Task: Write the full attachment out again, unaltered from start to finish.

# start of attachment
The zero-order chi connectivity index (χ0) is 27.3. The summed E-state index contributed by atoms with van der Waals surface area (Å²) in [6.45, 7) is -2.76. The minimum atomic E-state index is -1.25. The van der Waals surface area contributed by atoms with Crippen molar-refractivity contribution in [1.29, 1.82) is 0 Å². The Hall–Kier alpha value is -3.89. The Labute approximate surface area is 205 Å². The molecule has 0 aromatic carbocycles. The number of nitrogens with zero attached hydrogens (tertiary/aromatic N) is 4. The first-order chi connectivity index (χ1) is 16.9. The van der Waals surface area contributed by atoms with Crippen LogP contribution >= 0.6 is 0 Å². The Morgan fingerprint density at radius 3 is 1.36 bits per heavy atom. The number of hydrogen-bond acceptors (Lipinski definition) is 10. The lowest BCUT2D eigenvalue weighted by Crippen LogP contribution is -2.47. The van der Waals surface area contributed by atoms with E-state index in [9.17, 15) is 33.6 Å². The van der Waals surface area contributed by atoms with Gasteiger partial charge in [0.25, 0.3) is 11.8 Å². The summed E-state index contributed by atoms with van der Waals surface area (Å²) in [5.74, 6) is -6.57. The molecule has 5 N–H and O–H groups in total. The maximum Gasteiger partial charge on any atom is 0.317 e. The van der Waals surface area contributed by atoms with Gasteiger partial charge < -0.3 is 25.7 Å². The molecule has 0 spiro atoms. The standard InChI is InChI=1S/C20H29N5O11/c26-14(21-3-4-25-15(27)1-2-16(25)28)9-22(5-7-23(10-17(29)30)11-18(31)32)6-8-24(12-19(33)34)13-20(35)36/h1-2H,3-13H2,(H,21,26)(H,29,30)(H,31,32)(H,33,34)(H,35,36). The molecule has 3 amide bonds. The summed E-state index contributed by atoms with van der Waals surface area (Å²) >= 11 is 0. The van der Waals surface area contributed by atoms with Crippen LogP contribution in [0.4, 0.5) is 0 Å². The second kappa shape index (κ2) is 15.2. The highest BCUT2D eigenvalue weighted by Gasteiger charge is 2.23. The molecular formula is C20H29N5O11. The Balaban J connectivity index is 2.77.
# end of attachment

The zero-order chi connectivity index (χ0) is 27.3. The summed E-state index contributed by atoms with van der Waals surface area (Å²) in [6.45, 7) is -2.76. The minimum atomic E-state index is -1.25. The van der Waals surface area contributed by atoms with Crippen molar-refractivity contribution in [1.29, 1.82) is 0 Å². The Hall–Kier alpha value is -3.89. The Labute approximate surface area is 205 Å². The molecule has 0 aromatic carbocycles. The number of nitrogens with zero attached hydrogens (tertiary/aromatic N) is 4. The first-order chi connectivity index (χ1) is 16.9. The van der Waals surface area contributed by atoms with Crippen LogP contribution >= 0.6 is 0 Å². The Morgan fingerprint density at radius 3 is 1.36 bits per heavy atom. The number of hydrogen-bond acceptors (Lipinski definition) is 10. The lowest BCUT2D eigenvalue weighted by Crippen LogP contribution is -2.47. The van der Waals surface area contributed by atoms with E-state index in [9.17, 15) is 33.6 Å². The van der Waals surface area contributed by atoms with Gasteiger partial charge in [0.25, 0.3) is 11.8 Å². The summed E-state index contributed by atoms with van der Waals surface area (Å²) in [5.74, 6) is -6.57. The molecule has 5 N–H and O–H groups in total. The maximum Gasteiger partial charge on any atom is 0.317 e. The van der Waals surface area contributed by atoms with Gasteiger partial charge < -0.3 is 25.7 Å². The molecule has 0 spiro atoms. The standard InChI is InChI=1S/C20H29N5O11/c26-14(21-3-4-25-15(27)1-2-16(25)28)9-22(5-7-23(10-17(29)30)11-18(31)32)6-8-24(12-19(33)34)13-20(35)36/h1-2H,3-13H2,(H,21,26)(H,29,30)(H,31,32)(H,33,34)(H,35,36). The molecule has 3 amide bonds. The summed E-state index contributed by atoms with van der Waals surface area (Å²) >= 11 is 0. The van der Waals surface area contributed by atoms with Crippen LogP contribution in [0.4, 0.5) is 0 Å². The second kappa shape index (κ2) is 15.2. The highest BCUT2D eigenvalue weighted by Gasteiger charge is 2.23. The molecular formula is C20H29N5O11. The Balaban J connectivity index is 2.77.